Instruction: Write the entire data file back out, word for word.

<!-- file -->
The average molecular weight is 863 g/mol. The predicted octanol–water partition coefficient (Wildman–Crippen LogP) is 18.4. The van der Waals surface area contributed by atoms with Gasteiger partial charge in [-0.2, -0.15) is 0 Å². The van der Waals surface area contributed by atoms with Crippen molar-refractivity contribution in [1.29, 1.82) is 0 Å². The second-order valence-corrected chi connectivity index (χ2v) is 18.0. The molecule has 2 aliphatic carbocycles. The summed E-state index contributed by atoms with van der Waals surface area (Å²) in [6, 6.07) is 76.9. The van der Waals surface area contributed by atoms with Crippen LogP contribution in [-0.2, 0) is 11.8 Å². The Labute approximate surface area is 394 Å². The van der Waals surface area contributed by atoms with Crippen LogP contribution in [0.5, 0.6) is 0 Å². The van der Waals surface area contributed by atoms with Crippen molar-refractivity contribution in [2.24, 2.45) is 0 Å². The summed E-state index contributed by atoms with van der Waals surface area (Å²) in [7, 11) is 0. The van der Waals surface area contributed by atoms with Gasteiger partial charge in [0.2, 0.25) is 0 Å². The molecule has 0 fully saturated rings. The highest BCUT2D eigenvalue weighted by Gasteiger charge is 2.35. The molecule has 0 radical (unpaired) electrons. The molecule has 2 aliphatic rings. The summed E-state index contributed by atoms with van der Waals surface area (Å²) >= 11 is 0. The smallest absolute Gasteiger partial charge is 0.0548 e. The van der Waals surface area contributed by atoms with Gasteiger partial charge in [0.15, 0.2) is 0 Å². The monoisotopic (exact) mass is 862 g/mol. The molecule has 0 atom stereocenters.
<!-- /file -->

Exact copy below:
The average molecular weight is 863 g/mol. The predicted octanol–water partition coefficient (Wildman–Crippen LogP) is 18.4. The van der Waals surface area contributed by atoms with Gasteiger partial charge in [-0.2, -0.15) is 0 Å². The van der Waals surface area contributed by atoms with Crippen molar-refractivity contribution in [1.29, 1.82) is 0 Å². The second-order valence-corrected chi connectivity index (χ2v) is 18.0. The molecule has 2 aliphatic carbocycles. The summed E-state index contributed by atoms with van der Waals surface area (Å²) in [6, 6.07) is 76.9. The van der Waals surface area contributed by atoms with Crippen LogP contribution in [-0.2, 0) is 11.8 Å². The Labute approximate surface area is 394 Å². The van der Waals surface area contributed by atoms with Crippen LogP contribution in [0.5, 0.6) is 0 Å². The van der Waals surface area contributed by atoms with Crippen molar-refractivity contribution in [2.24, 2.45) is 0 Å². The summed E-state index contributed by atoms with van der Waals surface area (Å²) in [7, 11) is 0. The van der Waals surface area contributed by atoms with Gasteiger partial charge in [0.2, 0.25) is 0 Å². The molecule has 0 fully saturated rings. The highest BCUT2D eigenvalue weighted by Gasteiger charge is 2.35. The molecule has 0 radical (unpaired) electrons. The molecule has 2 aliphatic rings. The summed E-state index contributed by atoms with van der Waals surface area (Å²) >= 11 is 0. The smallest absolute Gasteiger partial charge is 0.0548 e. The van der Waals surface area contributed by atoms with Gasteiger partial charge in [0.15, 0.2) is 0 Å². The monoisotopic (exact) mass is 862 g/mol. The molecule has 0 atom stereocenters.